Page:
Ros Adler: Well, for me, Ros, inclusive growth means to me feeling at home and respected so you can be your best and do your best. And we were listening to the podcast you did with Emma Codd of Deloitte, when she said, needing to love where you work.

Toby Mildon: Absolutely.

Ros Adler: Yeah, that does it for me.

Toby Mildon: Brilliant. Thank you. And Lea?

Lea Sellers: Well, I used to work at Channel 4 News, as I said, and they’ve always been ahead of the curve. It’s not who you see on screen, I’m talking about the people who work behind the scenes. And they’ve been very, very good on diversity and inclusion, but you should never stop championing the cause, that’s for sure. And you need to look out for opportunities to improve things. I mean, I used to work with a wheelchair user who was an editor. And yes, he had access to everything, but he said, we worked on the lower ground floor at that big ITN building, and he said, “If there’s a fire and they close down the lifts, how do you get me out?”

Lea Sellers: And he had to challenge them on that. And for that kind of thing, you need support. He shouldn’t be just fighting his battle on his own. And the other thing I want to say is that diversity and inclusion is not just about gender and ethnicity, disability, but also socio-economic and educational background. And neuro-diversity; people who may have learning difficulties such as dyslexia. People tend to say, “Well, they can’t write, they can’t spell.” Actually, funnily enough in television, that doesn’t matter, ’cause you speak it and somebody else will correct it.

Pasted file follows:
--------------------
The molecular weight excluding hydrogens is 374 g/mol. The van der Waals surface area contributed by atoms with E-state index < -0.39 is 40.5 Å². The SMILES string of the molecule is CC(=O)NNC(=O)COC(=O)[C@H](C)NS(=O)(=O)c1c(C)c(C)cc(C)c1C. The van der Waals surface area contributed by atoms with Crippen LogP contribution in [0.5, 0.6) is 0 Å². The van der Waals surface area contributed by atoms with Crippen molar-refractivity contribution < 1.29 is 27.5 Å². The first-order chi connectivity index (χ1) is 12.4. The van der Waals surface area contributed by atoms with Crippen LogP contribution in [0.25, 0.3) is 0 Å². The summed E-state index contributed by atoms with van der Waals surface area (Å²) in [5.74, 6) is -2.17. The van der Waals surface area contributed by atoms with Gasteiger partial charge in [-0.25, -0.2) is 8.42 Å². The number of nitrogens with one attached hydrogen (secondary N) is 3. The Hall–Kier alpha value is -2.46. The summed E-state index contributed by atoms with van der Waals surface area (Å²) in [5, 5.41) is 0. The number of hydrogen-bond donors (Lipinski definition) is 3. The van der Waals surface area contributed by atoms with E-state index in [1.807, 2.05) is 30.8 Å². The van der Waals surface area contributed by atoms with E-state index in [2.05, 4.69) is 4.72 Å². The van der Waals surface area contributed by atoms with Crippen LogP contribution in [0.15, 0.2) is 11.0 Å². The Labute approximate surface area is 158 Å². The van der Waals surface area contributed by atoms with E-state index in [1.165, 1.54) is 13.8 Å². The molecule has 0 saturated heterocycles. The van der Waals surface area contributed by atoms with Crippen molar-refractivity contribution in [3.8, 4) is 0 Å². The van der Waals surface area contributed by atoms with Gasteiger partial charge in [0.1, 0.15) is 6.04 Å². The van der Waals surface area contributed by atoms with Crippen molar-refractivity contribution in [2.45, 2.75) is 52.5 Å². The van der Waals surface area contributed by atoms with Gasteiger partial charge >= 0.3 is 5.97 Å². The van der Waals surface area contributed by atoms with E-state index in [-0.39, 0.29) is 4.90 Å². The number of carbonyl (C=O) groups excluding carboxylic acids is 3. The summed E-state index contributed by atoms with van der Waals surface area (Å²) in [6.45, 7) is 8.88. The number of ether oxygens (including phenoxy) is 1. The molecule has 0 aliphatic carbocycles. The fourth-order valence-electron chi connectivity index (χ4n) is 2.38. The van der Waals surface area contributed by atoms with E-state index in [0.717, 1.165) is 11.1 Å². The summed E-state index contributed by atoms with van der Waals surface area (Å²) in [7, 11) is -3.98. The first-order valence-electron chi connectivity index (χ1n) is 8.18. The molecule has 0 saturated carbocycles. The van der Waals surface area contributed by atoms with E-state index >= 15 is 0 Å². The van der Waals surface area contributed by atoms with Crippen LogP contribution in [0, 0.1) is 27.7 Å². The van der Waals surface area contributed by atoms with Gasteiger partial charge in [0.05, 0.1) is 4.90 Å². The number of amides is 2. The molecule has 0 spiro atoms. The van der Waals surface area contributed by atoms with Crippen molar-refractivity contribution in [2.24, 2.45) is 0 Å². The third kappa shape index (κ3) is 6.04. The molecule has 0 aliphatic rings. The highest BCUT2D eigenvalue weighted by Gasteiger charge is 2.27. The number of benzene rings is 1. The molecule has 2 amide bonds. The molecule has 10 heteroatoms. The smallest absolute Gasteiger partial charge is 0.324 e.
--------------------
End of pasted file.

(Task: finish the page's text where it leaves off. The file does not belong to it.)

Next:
Lea Sellers: But interestingly, in our graphics department, which was extremely good, they would make pictures out of ideas and words, which I found so gratifying ’cause I’m a words person, not a visual person. But I always had to check any words they put on the screen, because a lot of them were dyslexic. They happened to be extremely strong at graphics and not very good at writing, but the two of us together made the perfect graphic. So, it’s a question of emphasizing people’s strengths not focusing on their weaknesses. And inclusive growth means never stop trying and involves everybody in an organization.

Toby Mildon: Brilliant. Well, Lea and Ros, thank you ever so much for joining me on this episode. Before we go, if the person listening to our chat today wants to get in touch with you than more about impostor syndrome and the work that you do, what should they do?